Equine Veterinary Journal Paper

Equine Veterinary Journal Paper

Targeting tapeworm treatment using EquiSal® Tapeworm saliva testing: research study published by Equine Veterinary Journal

 

 ***We are very proud to announce that this paper was selected by EVJ’s Clinical Reviewer as one of the most clinically relevant to appear on EVJ’s Early View section in September!! As a result, a synopsis of the article was circulated to all equine veterinarians!***

 

To view the paper, click here. Please contact us if you would like the full pdf text.

 

 Summary

A targeted treatment strategy using the EquiSal® Tapeworm saliva test has been proven to control tapeworm burdens and reduce the use of anti-tapeworm anthelmintics at Bransby Horses, a horse welfare charity in the UK. The study, recently published in Equine Veterinary Journal, reports findings from 237 horses where EquiSal® Tapeworm testing was used to inform on anthelmintic administration over the course of a year1. The EquiSal® Tapeworm diagnostic led approach reduced the use of anti-tapeworm treatments by 86% compared to 6 monthly interval treatment strategies.

The scientifically validated EquiSal® Tapeworm saliva test accurately diagnoses horses with a tapeworm infection, providing a low, borderline or moderate/high diagnosis and treatment is recommended for horses with a borderline or moderate/high result2. In this latest study, most horses diagnosed below the treatment threshold in the first EquiSal® Tapeworm test remained below the threshold in the following two tests and 168 horses (71%) required no anti-tapeworm treatment at all. Importantly, no increase in tapeworm infection prevalence was observed during the study period and only seven horses received treatment following all three EquiSal® Tapeworm tests, suggesting that some horses are more susceptible to tapeworm infections.

The patterns of infection and reinfection observed during the study highlight the value of regular monitoring with the EquiSal® Tapeworm test. Six monthly testing will identify horses acquiring new tapeworm infections allowing treatment at an early stage, limiting paddock contamination and exposure of the rest of the herd, and will also identify those individuals which may be more prone to reinfection. Incorporation of EquiSal® Tapeworm testing into worming schedules will decrease the frequency of anti-tapeworm treatments and reduce the risk of resistance developing in tapeworms in the future.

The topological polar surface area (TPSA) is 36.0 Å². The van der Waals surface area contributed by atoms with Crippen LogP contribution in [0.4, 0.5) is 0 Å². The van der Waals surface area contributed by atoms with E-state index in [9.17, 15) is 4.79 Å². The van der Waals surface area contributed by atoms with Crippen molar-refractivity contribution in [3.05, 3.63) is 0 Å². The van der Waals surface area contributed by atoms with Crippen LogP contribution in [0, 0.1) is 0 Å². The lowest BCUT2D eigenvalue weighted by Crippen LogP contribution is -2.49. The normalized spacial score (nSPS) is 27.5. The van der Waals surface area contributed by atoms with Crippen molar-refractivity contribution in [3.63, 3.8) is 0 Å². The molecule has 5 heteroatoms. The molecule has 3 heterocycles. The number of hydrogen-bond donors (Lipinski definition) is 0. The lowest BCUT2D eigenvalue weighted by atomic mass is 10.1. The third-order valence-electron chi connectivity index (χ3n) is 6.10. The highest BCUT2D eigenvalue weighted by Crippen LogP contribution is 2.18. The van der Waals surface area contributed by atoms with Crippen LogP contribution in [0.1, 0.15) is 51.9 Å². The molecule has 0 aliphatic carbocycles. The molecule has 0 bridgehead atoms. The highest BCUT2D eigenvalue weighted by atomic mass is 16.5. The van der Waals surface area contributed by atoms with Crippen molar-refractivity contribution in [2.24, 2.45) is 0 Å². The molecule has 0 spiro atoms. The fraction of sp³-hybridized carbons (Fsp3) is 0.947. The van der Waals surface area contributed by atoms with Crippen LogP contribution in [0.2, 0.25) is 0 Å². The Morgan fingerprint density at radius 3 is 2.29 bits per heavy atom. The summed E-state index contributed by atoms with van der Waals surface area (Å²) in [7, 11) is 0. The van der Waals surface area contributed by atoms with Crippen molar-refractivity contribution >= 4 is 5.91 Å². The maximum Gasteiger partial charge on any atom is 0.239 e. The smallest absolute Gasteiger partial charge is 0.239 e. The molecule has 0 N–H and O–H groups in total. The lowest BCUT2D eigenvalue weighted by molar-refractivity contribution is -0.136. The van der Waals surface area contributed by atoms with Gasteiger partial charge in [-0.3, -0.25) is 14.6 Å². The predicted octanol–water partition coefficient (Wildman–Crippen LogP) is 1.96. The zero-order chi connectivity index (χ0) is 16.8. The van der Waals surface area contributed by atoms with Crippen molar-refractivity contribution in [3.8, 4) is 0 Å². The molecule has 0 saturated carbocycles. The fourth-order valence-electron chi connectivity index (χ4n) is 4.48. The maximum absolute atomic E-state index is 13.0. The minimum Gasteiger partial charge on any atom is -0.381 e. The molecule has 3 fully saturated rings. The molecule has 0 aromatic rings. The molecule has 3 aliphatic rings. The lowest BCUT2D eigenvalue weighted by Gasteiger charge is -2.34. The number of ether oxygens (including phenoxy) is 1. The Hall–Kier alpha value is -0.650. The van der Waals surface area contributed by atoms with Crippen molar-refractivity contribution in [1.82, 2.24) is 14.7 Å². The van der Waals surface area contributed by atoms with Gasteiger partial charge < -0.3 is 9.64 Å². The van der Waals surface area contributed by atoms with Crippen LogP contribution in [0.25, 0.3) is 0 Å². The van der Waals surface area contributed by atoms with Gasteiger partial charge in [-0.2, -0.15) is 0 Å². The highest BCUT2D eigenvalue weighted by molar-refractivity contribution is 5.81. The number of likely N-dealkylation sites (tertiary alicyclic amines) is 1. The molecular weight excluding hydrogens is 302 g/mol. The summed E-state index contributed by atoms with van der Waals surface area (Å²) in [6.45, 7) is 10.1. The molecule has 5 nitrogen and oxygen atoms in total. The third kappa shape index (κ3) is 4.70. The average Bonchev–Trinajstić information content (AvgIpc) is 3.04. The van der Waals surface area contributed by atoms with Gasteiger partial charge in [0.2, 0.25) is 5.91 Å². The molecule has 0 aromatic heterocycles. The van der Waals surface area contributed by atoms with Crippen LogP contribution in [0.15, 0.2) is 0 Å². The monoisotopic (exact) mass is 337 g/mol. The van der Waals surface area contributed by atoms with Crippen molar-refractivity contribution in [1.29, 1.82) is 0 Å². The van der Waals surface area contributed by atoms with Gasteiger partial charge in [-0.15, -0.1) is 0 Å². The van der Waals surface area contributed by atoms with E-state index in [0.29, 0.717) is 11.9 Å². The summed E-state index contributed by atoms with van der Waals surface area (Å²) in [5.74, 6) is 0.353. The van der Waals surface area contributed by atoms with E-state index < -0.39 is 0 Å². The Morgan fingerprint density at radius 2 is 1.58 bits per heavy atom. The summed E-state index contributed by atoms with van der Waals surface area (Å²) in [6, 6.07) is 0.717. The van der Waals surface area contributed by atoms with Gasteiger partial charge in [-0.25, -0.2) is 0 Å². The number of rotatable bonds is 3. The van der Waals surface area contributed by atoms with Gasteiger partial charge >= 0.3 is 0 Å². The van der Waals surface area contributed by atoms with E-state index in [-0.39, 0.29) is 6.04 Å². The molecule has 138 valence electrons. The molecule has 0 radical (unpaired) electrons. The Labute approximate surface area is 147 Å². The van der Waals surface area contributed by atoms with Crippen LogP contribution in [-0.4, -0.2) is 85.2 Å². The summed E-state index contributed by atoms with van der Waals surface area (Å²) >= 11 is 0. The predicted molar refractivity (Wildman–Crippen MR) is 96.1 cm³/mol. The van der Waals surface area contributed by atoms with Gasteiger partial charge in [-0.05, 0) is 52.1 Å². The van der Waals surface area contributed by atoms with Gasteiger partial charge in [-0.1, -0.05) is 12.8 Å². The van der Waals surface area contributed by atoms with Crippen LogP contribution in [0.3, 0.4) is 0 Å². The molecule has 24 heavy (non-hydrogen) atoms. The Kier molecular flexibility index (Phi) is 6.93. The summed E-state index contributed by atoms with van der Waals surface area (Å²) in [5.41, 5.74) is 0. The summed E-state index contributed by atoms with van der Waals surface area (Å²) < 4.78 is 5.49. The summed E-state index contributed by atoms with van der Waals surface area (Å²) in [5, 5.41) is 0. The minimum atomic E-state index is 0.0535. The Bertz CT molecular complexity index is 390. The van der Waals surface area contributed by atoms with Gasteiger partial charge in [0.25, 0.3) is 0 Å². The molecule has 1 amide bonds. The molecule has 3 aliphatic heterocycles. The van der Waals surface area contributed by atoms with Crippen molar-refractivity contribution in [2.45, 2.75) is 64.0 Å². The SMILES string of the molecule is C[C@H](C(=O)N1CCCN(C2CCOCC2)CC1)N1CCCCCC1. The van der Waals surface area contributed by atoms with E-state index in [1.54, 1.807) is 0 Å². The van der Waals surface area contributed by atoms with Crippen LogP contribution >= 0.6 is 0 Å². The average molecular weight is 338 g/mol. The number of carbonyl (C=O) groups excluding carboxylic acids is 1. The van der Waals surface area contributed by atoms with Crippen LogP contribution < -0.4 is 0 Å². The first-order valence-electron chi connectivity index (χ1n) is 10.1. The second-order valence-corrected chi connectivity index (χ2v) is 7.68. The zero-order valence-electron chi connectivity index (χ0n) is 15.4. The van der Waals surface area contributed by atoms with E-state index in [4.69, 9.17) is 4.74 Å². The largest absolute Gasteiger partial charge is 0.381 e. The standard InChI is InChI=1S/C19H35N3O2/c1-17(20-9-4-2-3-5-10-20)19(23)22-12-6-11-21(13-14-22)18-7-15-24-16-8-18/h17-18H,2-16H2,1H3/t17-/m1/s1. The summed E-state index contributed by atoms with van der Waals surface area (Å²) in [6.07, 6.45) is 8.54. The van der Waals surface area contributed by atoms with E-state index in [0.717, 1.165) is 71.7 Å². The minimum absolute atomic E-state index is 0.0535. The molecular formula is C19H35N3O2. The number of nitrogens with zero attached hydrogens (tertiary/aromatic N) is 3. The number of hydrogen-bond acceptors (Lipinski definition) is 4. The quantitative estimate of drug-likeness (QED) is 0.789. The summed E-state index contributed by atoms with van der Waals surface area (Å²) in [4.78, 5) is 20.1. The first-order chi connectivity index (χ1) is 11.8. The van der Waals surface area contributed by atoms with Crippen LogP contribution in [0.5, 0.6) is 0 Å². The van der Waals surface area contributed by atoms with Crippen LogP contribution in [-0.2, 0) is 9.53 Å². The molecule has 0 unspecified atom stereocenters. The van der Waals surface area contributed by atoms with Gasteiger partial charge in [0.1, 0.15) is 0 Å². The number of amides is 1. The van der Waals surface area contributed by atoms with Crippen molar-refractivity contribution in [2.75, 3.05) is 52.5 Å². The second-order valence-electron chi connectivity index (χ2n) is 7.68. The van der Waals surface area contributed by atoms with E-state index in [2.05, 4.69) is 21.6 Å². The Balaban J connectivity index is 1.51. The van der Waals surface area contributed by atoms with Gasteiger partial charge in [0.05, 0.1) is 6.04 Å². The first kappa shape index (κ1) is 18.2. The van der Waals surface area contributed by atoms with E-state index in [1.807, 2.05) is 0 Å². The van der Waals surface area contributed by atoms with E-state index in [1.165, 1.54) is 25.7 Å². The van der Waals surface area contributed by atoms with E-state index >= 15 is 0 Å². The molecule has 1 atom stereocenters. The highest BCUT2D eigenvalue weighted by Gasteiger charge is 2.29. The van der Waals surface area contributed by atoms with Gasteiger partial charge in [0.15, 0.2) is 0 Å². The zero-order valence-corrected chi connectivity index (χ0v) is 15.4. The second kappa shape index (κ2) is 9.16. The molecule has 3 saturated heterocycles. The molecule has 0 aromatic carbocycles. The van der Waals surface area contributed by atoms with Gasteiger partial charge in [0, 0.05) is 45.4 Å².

It is easy to integrate EquiSal® Tapeworm testing into worm control programmes – simply test every six months at a time when routine worming for tapeworm is considered. Saliva samples can be easily collected by horse owners using the specially designed swab provided in the EquiSal® saliva collection kit. Once the swab has collected enough saliva, as indicated by a colour change, the swab is placed in the preservative solution and returned to the EquiSal® testing laboratory using the freepost envelope.

EquiSal saliva collection kits are available at trade prices to veterinary practices and SQPs, contact enquiries@equisal.com or visit www.equisal.com.

Bransby Horses is at the forefront of horse management ensuring that, whenever possible, testing is carried out before resorting to the use of drugs. Visit www.bransbyhorses.co.uk to find out more about the horse welfare charity.

1Lightbody, K. L., Matthews, J. B., Kemp-Symonds, J. G., Lambert, P. A. and Austin, C. J. (2017), Use of a saliva-based diagnostic test to inform on tapeworm infection in horses in the UK. Equine Vet J. DOI: 10.1111/evj.12742

2 Lightbody, K.L, Davis, P.J. and Austin, C.J. (2016) Validation of a novel saliva-based ELISA test for diagnosing tapeworm burden in horses. Vet Clin Path 45, 335-346